November 18

William Murphy/Flickr
William Murphy/Flickr

I’m familiar with the smell of freshly cut grass, but until my bike ride this morning, I’d never inhaled freshly cut hedgerow. The odor brought to mind a childhood memory of climbing out of a briar patch, holding up a lost Frisbee. Hedgerows are essentially giant brambles trained to grow upward. A massive tractor was doing the cutting, and the woody smell wafted for miles and miles beyond Cambridge. All around East Anglia, it seemed, the hedges were being trimmed. Only at my turnaround point did I see bushes still bearing big red and blue berries.

As I biked back, it dawned on me that hedgerows change color, just like trees. Many of them are trees—the cropped oaks and beeches turning yellow and orange. Their newly manicured appearance transformed the whole lane into an orderly autumn. The scene was nothing like the melee of fall in New England, that uproarious frontier. No, just mile after mile of hedges, freshly trimmed and sculpted.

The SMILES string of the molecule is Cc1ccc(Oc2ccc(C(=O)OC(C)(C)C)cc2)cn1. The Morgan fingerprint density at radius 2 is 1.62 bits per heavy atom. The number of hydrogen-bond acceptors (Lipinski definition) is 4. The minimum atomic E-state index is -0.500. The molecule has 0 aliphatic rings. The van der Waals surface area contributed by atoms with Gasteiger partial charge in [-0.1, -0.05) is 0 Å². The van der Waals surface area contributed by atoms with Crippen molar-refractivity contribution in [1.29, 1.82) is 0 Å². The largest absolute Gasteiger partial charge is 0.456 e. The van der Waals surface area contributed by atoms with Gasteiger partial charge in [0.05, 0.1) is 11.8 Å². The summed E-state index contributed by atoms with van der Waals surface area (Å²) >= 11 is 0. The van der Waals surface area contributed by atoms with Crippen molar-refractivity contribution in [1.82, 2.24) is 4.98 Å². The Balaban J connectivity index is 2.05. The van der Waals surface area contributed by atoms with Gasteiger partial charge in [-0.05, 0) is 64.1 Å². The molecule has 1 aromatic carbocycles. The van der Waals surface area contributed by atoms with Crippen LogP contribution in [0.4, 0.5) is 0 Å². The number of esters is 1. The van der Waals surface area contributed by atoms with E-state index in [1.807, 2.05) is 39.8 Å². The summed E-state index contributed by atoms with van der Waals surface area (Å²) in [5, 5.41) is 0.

On the last slight incline of my ride, I tried peering above the tops to find the steeples and spires ahead. I didn’t need to look so high, though, because the leaves were beginning to thin. Oddly enough, what I glimpsed were green fields—much greener than a few months ago. As the leaves fell, the winter wheat had sprouted, and now it was shining as a bright winter treat.


Reader’s Note: Every day for the next couple of weeks, we’ll be presenting new entries from “Along the River Cam.” Check here for the latest post.

Permission required for reprinting, reproducing, or other uses.

Charlotte Salley is a former assistant editor of the Scholar.


Please enter a valid email address
That address is already in use
The security code entered was incorrect
Thanks for signing up